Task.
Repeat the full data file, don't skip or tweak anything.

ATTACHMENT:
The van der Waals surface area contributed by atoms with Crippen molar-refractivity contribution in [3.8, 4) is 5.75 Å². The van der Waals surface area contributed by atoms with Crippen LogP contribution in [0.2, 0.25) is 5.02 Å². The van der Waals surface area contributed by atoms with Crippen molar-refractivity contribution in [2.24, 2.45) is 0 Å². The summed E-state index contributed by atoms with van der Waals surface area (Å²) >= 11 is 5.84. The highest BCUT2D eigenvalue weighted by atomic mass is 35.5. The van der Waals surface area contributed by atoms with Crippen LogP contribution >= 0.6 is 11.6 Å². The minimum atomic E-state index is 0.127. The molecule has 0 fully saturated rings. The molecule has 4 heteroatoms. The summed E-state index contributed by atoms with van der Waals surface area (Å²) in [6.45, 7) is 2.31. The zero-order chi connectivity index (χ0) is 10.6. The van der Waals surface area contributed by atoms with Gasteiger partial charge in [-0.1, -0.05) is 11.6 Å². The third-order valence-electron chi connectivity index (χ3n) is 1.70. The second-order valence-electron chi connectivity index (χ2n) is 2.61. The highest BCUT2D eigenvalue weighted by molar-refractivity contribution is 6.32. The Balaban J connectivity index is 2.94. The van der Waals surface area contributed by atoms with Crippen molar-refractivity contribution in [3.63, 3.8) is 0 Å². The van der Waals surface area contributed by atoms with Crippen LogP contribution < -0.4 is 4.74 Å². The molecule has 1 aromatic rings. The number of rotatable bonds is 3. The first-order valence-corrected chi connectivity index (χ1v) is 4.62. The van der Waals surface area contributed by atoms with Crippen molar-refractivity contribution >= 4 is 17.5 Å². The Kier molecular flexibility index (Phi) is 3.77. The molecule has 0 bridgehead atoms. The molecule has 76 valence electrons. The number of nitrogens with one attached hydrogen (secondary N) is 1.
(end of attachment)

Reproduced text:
The van der Waals surface area contributed by atoms with Crippen molar-refractivity contribution in [3.8, 4) is 5.75 Å². The van der Waals surface area contributed by atoms with Crippen LogP contribution in [0.2, 0.25) is 5.02 Å². The van der Waals surface area contributed by atoms with Crippen molar-refractivity contribution in [2.24, 2.45) is 0 Å². The summed E-state index contributed by atoms with van der Waals surface area (Å²) >= 11 is 5.84. The highest BCUT2D eigenvalue weighted by atomic mass is 35.5. The van der Waals surface area contributed by atoms with Crippen LogP contribution >= 0.6 is 11.6 Å². The minimum atomic E-state index is 0.127. The molecule has 0 fully saturated rings. The molecule has 4 heteroatoms. The summed E-state index contributed by atoms with van der Waals surface area (Å²) in [6.45, 7) is 2.31. The zero-order chi connectivity index (χ0) is 10.6. The van der Waals surface area contributed by atoms with Gasteiger partial charge in [-0.1, -0.05) is 11.6 Å². The third-order valence-electron chi connectivity index (χ3n) is 1.70. The second-order valence-electron chi connectivity index (χ2n) is 2.61. The highest BCUT2D eigenvalue weighted by molar-refractivity contribution is 6.32. The Balaban J connectivity index is 2.94. The van der Waals surface area contributed by atoms with Crippen molar-refractivity contribution in [3.63, 3.8) is 0 Å². The van der Waals surface area contributed by atoms with Crippen LogP contribution < -0.4 is 4.74 Å². The molecule has 1 aromatic rings. The number of rotatable bonds is 3. The first-order valence-corrected chi connectivity index (χ1v) is 4.62. The van der Waals surface area contributed by atoms with Crippen molar-refractivity contribution >= 4 is 17.5 Å². The Kier molecular flexibility index (Phi) is 3.77. The molecule has 0 bridgehead atoms. The molecule has 76 valence electrons. The number of nitrogens with one attached hydrogen (secondary N) is 1.